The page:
And he added that in the statement to NPR, the department said the CFPB doesn't even have jurisdiction over nearly $1.5 trillion of federal student loans — the vast majority of student loans.

"So if you're waiting for the Department of Education to give you permission to oversee the Public Service Loan Forgiveness Program, you're going to be disappointed," Menendez said. "So who's going to get hurt here are public servants who deserve to have the opportunity to have loan forgiveness as part of their service. And I really urge you to do what your predecessor did and use the enforcement capabilities that you have."

Other senators also pressed the issue. Jon Tester, a Democrat from Montana, said he hopes Kraninger pushes ahead with examinations of loan servicing companies to find out how they are working with and treating public service workers with student loans. The Education Department blocked the bureau from getting that information.

"The fact is if you don't have that information you can't do anything, right?" Tester asked Kraninger. "You have to have that information?"

Kraninger agreed, saying, "to engage in what are productive examinations, yes."

Democrat Tina Smith spoke about a schoolteacher in her state of Minnesota.

"She, like so many others, [was] told by her [servicers] that she was on track and making qualifying payments for the PSLF even when that was not the case," Smith said. "And that incorrect information was provided her and not addressed until years later. And of course she made all sorts of life decisions based on that bad information."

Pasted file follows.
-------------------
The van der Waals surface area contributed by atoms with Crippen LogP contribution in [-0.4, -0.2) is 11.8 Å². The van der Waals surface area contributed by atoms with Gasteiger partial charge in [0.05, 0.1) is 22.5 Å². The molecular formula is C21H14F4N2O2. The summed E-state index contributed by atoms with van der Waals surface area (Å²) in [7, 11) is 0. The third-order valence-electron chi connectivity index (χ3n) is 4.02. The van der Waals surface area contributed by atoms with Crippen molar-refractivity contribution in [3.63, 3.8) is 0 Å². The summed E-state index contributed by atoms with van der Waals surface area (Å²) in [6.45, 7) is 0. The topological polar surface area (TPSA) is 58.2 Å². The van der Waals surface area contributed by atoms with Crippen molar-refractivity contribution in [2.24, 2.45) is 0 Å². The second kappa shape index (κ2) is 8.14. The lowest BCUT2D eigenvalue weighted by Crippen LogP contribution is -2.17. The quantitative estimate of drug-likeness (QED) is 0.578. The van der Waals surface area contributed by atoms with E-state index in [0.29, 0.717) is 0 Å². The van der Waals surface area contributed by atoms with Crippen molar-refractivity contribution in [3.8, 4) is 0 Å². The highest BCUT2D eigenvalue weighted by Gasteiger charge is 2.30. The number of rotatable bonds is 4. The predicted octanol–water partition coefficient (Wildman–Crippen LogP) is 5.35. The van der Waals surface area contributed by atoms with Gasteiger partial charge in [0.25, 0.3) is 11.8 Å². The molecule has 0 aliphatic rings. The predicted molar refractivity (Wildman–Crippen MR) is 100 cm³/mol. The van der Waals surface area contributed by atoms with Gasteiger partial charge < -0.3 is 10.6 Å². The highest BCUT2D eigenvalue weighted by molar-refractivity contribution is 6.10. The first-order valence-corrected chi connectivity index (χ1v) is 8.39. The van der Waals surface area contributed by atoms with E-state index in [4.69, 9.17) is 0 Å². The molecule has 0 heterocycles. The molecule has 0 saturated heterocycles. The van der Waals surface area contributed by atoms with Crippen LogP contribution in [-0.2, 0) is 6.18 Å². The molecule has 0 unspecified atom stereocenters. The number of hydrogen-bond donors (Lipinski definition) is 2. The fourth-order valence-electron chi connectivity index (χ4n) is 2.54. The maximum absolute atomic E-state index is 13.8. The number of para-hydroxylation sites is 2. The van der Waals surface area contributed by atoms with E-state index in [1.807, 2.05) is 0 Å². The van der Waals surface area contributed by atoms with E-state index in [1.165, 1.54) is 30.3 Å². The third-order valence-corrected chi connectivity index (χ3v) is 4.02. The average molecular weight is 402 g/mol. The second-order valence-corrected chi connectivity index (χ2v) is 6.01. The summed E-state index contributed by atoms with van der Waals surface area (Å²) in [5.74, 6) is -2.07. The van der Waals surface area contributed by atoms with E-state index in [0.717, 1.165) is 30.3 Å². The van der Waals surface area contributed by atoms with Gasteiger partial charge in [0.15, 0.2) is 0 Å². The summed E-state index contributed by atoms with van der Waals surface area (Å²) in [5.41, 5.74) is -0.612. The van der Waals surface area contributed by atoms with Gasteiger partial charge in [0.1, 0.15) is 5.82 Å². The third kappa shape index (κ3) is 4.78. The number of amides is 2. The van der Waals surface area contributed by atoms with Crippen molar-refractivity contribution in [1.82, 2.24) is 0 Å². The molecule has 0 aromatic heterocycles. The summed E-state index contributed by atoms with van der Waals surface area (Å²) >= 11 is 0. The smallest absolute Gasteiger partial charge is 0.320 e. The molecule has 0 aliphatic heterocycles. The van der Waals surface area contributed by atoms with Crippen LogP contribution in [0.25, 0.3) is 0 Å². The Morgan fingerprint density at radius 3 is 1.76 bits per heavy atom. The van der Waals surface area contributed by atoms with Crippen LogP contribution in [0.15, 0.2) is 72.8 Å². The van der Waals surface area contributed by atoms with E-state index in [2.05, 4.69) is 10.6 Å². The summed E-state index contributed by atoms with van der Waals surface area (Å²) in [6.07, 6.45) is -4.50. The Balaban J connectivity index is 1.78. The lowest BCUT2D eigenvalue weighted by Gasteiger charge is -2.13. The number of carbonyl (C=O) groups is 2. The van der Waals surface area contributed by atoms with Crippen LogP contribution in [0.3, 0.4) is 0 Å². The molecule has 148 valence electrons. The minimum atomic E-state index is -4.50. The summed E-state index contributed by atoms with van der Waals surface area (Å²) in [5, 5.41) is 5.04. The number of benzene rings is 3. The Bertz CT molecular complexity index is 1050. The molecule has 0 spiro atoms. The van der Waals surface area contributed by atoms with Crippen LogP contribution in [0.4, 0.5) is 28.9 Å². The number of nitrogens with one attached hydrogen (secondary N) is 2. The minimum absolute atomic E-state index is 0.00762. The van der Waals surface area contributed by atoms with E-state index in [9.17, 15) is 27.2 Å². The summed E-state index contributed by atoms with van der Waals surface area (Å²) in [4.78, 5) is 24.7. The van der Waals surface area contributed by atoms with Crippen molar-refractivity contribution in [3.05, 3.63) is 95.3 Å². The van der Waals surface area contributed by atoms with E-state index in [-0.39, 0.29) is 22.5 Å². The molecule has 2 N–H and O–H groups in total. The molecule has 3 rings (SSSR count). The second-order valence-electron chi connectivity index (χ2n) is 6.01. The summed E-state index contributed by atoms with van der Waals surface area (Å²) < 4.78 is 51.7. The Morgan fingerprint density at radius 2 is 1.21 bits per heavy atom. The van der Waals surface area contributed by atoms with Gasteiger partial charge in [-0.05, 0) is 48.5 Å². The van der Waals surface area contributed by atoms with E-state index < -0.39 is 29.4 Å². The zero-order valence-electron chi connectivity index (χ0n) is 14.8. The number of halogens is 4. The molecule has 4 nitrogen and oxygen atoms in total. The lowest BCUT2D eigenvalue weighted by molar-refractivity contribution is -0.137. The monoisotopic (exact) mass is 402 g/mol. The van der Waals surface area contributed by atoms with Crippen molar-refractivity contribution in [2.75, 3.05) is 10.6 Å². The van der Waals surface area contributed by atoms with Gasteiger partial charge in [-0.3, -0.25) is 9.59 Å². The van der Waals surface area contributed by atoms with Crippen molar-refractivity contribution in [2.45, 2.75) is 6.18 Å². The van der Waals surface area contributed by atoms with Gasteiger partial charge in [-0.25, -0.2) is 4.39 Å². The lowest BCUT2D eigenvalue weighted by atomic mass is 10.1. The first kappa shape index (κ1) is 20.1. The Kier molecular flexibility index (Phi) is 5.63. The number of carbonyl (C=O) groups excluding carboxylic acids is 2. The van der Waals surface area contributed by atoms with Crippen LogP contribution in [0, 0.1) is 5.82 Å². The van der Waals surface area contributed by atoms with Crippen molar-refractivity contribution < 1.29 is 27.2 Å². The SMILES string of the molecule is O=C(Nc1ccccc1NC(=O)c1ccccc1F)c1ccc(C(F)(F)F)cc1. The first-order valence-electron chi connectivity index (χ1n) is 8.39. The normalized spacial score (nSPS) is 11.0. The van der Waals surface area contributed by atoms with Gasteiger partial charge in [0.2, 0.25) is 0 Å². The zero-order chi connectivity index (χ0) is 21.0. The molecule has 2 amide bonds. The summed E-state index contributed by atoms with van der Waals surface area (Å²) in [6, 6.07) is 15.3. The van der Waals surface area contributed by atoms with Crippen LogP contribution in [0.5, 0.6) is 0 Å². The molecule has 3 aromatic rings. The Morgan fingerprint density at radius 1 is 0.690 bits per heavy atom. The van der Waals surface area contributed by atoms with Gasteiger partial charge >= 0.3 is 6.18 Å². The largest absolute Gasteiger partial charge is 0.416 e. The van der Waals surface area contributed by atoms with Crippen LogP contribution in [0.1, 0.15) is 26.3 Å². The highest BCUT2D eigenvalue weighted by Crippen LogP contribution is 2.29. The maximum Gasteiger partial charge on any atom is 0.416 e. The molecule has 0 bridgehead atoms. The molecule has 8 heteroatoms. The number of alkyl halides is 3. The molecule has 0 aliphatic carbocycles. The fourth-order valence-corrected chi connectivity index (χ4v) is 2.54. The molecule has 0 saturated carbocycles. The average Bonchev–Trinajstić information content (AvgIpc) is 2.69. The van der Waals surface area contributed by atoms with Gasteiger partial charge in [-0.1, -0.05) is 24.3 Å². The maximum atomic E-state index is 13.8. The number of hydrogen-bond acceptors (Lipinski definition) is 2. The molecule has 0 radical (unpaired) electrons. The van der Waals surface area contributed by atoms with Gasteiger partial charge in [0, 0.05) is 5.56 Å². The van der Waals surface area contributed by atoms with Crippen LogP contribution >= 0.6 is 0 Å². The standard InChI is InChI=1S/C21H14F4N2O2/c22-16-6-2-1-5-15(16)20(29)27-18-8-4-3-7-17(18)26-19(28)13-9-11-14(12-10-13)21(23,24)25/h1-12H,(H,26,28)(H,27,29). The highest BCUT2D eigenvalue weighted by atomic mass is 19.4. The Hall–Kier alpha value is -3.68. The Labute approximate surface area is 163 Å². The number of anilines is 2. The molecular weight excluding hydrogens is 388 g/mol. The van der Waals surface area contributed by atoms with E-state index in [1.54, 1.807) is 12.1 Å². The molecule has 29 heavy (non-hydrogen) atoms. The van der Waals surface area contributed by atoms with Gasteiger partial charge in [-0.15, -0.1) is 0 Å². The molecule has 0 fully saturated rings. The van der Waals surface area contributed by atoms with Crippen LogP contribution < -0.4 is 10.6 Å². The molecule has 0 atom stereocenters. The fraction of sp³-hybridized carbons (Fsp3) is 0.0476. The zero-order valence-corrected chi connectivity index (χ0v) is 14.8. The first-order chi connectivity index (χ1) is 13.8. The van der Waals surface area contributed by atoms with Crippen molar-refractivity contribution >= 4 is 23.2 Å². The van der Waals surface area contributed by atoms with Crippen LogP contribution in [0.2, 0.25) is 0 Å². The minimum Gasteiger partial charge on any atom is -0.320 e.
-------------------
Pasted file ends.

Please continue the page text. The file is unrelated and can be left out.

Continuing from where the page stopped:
Smith asked Kraninger if she thought supervision and examinations related to public service loan forgiveness were important.

"Yes, I do believe it's important," Kraninger said. "We do have a responsibility and ability to examine both entities engaged in federal student loans as well as private student loans."

Congress has passed a fix to help some borrowers who did not realize they were in the wrong repayment plan to qualify for PSLF. But that program has run into problems too and is rejecting the vast majority of people applying for loan forgiveness.

Ranking member Sherrod Brown, D-Ohio, put the question to Kraninger this way: "Will you protect people trying to pay off their student loans or are you going to protect Secretary DeVos?"

Kraninger replied, "I will carry out my statutory responsibilities to protect consumers."

In a statement to NPR, Department of Education press secretary Angela Morabito said the department "looks forward to working with the CFPB" under each agency's "statutory authority and obligations, to serve student borrowers and to protect the taxpayers."

Copyright 2021 NPR. To see more, visit https://www.npr.org.

NPR correspondent Chris Arnold is based in Boston. His reports are heard regularly on NPR's award-winning newsmagazines Morning Edition, All Things Considered, and Weekend Edition. He joined NPR in 1996 and was based in San Francisco before moving to Boston in 2001.